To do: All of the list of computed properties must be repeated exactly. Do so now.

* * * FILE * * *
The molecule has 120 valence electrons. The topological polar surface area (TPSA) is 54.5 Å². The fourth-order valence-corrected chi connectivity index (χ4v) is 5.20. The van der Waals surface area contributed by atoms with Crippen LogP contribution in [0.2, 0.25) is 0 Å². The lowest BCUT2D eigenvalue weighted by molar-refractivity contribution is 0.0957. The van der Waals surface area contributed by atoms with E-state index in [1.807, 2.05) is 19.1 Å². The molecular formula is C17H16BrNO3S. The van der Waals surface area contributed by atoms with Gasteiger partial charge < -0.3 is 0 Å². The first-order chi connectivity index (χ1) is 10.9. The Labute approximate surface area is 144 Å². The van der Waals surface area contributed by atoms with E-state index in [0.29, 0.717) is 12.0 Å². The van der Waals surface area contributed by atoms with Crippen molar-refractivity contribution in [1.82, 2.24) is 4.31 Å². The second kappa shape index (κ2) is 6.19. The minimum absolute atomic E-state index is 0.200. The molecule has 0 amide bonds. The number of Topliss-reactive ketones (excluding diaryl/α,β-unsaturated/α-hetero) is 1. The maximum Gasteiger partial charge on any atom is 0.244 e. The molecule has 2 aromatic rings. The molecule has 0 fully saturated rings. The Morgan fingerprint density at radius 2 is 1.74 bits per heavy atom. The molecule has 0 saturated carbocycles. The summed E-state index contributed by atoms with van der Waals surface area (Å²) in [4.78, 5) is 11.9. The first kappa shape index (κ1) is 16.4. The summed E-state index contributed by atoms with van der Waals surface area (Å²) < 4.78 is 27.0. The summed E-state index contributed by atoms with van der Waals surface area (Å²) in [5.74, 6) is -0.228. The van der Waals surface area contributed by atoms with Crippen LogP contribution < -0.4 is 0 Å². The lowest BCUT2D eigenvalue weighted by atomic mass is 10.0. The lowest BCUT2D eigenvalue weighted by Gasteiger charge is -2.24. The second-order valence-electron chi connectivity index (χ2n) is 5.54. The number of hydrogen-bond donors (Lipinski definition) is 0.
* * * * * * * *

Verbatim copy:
The molecule has 120 valence electrons. The topological polar surface area (TPSA) is 54.5 Å². The fourth-order valence-corrected chi connectivity index (χ4v) is 5.20. The van der Waals surface area contributed by atoms with Crippen LogP contribution in [0.2, 0.25) is 0 Å². The lowest BCUT2D eigenvalue weighted by molar-refractivity contribution is 0.0957. The van der Waals surface area contributed by atoms with E-state index in [1.807, 2.05) is 19.1 Å². The molecular formula is C17H16BrNO3S. The van der Waals surface area contributed by atoms with Gasteiger partial charge < -0.3 is 0 Å². The first-order chi connectivity index (χ1) is 10.9. The Labute approximate surface area is 144 Å². The van der Waals surface area contributed by atoms with E-state index in [0.29, 0.717) is 12.0 Å². The van der Waals surface area contributed by atoms with Crippen molar-refractivity contribution in [1.82, 2.24) is 4.31 Å². The second kappa shape index (κ2) is 6.19. The minimum absolute atomic E-state index is 0.200. The molecule has 0 amide bonds. The number of Topliss-reactive ketones (excluding diaryl/α,β-unsaturated/α-hetero) is 1. The maximum Gasteiger partial charge on any atom is 0.244 e. The molecule has 2 aromatic rings. The molecule has 0 fully saturated rings. The Morgan fingerprint density at radius 2 is 1.74 bits per heavy atom. The molecule has 0 saturated carbocycles. The summed E-state index contributed by atoms with van der Waals surface area (Å²) in [4.78, 5) is 11.9. The first kappa shape index (κ1) is 16.4. The summed E-state index contributed by atoms with van der Waals surface area (Å²) < 4.78 is 27.0. The summed E-state index contributed by atoms with van der Waals surface area (Å²) in [5.74, 6) is -0.228. The van der Waals surface area contributed by atoms with Crippen LogP contribution < -0.4 is 0 Å². The lowest BCUT2D eigenvalue weighted by atomic mass is 10.0. The lowest BCUT2D eigenvalue weighted by Gasteiger charge is -2.24. The second-order valence-electron chi connectivity index (χ2n) is 5.54. The number of hydrogen-bond donors (Lipinski definition) is 0.